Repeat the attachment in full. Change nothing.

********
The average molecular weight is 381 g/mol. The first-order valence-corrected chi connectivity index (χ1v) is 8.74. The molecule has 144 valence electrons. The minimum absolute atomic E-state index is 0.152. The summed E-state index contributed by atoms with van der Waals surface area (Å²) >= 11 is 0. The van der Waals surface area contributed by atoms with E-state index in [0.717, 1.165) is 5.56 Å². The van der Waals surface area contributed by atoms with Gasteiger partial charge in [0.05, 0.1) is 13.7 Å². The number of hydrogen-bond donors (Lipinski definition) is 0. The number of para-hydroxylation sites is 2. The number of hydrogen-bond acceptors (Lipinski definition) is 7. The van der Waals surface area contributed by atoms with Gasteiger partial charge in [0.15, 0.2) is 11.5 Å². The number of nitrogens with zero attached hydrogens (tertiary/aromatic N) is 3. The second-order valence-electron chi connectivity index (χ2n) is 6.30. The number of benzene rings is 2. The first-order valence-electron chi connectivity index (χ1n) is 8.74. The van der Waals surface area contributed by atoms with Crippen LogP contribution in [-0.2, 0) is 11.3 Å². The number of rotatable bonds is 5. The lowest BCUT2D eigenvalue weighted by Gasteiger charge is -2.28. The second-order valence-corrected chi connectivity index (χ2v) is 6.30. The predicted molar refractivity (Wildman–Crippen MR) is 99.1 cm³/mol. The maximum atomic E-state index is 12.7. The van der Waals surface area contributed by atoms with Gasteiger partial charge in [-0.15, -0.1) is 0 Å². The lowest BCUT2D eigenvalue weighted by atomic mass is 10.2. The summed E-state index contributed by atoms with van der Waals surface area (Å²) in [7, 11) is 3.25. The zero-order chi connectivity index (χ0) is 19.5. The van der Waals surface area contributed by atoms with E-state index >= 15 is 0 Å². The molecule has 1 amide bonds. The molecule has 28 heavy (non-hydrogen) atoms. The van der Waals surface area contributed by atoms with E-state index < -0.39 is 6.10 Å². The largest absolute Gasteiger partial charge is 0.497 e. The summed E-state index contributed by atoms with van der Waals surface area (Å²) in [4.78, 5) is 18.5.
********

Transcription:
The average molecular weight is 381 g/mol. The first-order valence-corrected chi connectivity index (χ1v) is 8.74. The molecule has 144 valence electrons. The minimum absolute atomic E-state index is 0.152. The summed E-state index contributed by atoms with van der Waals surface area (Å²) >= 11 is 0. The van der Waals surface area contributed by atoms with E-state index in [0.717, 1.165) is 5.56 Å². The van der Waals surface area contributed by atoms with Gasteiger partial charge in [0.05, 0.1) is 13.7 Å². The number of hydrogen-bond donors (Lipinski definition) is 0. The number of para-hydroxylation sites is 2. The number of hydrogen-bond acceptors (Lipinski definition) is 7. The van der Waals surface area contributed by atoms with Gasteiger partial charge in [0.15, 0.2) is 11.5 Å². The number of nitrogens with zero attached hydrogens (tertiary/aromatic N) is 3. The second-order valence-electron chi connectivity index (χ2n) is 6.30. The number of benzene rings is 2. The first-order valence-electron chi connectivity index (χ1n) is 8.74. The van der Waals surface area contributed by atoms with Crippen LogP contribution in [-0.2, 0) is 11.3 Å². The number of rotatable bonds is 5. The lowest BCUT2D eigenvalue weighted by Gasteiger charge is -2.28. The second-order valence-corrected chi connectivity index (χ2v) is 6.30. The predicted molar refractivity (Wildman–Crippen MR) is 99.1 cm³/mol. The maximum atomic E-state index is 12.7. The van der Waals surface area contributed by atoms with Gasteiger partial charge in [-0.15, -0.1) is 0 Å². The lowest BCUT2D eigenvalue weighted by atomic mass is 10.2. The summed E-state index contributed by atoms with van der Waals surface area (Å²) in [7, 11) is 3.25. The zero-order chi connectivity index (χ0) is 19.5. The van der Waals surface area contributed by atoms with E-state index >= 15 is 0 Å². The molecule has 1 amide bonds. The molecule has 28 heavy (non-hydrogen) atoms. The van der Waals surface area contributed by atoms with E-state index < -0.39 is 6.10 Å². The largest absolute Gasteiger partial charge is 0.497 e. The summed E-state index contributed by atoms with van der Waals surface area (Å²) in [4.78, 5) is 18.5.